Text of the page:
Integrating data with ERP at acetate, yarn plant

The original block diagram was daunting: multiple plants, numerous business lines, a wide mix of control systems from a variety of vendors, and countless custom legacy applications. The overall goal was to tie it all together in an "available-to-promise" architecture that would let customers confirm product availability, pricing, manufacturing, and delivery with one phone call.

10/01/1999


The original block diagram was daunting: multiple plants, numerous business lines, a wide mix of control systems from a variety of vendors, and countless custom legacy applications. The overall goal was to tie it all together in an 'available-to-promise' architecture that would let customers confirm product availability, pricing, manufacturing, and delivery with one phone call.

This was the problem facing Celanese Acetate's (Charlotte, N.C.) order fulfillment team. The company produces acetate filament and yarn for the fashion and home furnishing industries.

Coordinating information flow

The order fulfillment team first redrew the block diagram by implementing a system that links several remote plants and consolidates real-time plant information, for decision makers. The team used SAP's (Newtown Square, Pa.; Walldorf, Germany) SAP R/3 enterprise resource planning (ERP) system to standardize technology and business processes at the enterprise level. It then added Hewlett-Packard's (Palo Alto, Calif.) Enterprise Link production integration software-with 'ELX' extensions by Osprey Systems (also Charlotte, N.C.)-to integrate production-related data flowing between the central ERP system and the automation systems in remote plants.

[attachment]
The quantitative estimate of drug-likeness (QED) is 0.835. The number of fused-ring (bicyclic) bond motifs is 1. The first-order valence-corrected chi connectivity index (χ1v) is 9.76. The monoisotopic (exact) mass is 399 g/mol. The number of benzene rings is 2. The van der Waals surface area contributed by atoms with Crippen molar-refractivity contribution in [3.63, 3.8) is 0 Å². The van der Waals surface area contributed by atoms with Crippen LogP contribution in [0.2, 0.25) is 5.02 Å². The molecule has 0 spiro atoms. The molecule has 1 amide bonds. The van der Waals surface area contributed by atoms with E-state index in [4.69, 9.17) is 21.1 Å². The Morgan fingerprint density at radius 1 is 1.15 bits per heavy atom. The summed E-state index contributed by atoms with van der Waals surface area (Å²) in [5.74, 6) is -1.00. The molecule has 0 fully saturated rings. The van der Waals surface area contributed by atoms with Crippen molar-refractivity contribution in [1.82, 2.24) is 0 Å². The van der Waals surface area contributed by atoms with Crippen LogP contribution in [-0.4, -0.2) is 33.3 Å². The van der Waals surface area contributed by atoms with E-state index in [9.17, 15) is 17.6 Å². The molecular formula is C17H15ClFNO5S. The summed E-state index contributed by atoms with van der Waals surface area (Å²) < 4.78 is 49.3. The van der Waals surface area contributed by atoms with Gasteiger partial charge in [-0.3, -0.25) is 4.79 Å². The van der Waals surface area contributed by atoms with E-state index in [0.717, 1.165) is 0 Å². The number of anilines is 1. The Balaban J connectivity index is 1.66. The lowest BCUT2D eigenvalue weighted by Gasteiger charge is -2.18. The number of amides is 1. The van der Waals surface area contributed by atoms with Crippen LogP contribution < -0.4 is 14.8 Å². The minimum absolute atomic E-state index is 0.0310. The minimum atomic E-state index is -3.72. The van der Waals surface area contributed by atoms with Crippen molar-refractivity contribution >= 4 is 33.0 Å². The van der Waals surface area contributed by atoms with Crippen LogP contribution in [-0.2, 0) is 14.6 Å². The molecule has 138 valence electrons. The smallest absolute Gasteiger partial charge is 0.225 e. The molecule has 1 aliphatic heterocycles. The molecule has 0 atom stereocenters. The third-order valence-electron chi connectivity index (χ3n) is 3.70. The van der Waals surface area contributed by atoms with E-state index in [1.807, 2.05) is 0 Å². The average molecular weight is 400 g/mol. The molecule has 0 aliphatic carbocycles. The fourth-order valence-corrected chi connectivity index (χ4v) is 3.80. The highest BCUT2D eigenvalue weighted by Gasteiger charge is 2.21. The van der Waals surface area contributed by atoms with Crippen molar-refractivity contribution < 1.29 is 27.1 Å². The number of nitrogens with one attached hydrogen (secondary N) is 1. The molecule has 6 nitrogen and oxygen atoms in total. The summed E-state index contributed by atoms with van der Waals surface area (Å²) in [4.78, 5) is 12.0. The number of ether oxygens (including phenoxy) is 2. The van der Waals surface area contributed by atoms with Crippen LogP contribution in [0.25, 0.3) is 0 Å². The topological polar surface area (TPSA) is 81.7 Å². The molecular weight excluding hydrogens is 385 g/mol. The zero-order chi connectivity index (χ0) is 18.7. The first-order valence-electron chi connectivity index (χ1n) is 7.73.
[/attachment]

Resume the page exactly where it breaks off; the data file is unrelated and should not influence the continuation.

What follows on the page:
'Our order fulfillment application is highly dependent on real-time manufacturing information flow,' says Jim Sayrs, Celanese Acetate's business systems manager for order fulfillment manufacturing systems.

Celanese Acetate's SAP R/3 application server platform services six or more business lines at three manufacturing plants. Each plant has a Microsoft Windows NT 4.0 server running HP Enterprise Link. At the plant, the production-integration system connects to a plant-wide database populated by data collection devices, such as barcode readers and scales.


Two-way data street

Within the data center, integration of each plant with SAP R/3 occurs in real time. Daily communication volumes customarily exceed 2,000 messages flowing from R/3 to each plant, and 7,000 to 10,000 messages from each plant back to R/3. This message flow includes a variety of transaction types:

  • Process order downloads with a large number of automatic value assignments;

  • Remotely triggered process order confirmations;

  • Goods receipts;

  • Transfer orders; and

  • Batch classifications.

The system doesn't provide any new information to plant- or enterprise-level users. However, it automatically consolidates real-time information from disparate and dispersed sources:

  • View quality of material, material classification, inventory quality, and finished goods inventory in real time;

  • Get accurate assessments of inventory and raw material level; and

  • Maintain a running view of process efficiency in conversion rate form.

The system's production-integration architecture insulates it from changes in the plants. In this case, Celanese Acetate's move to a new ERP system didn't require it to simultaneously revamp all its plant systems. In the future, Celanese Acetate can easily changeplant systems and that change will be transparent at the enterprise level.

For more information, visit www.controleng.com/freeinfo .





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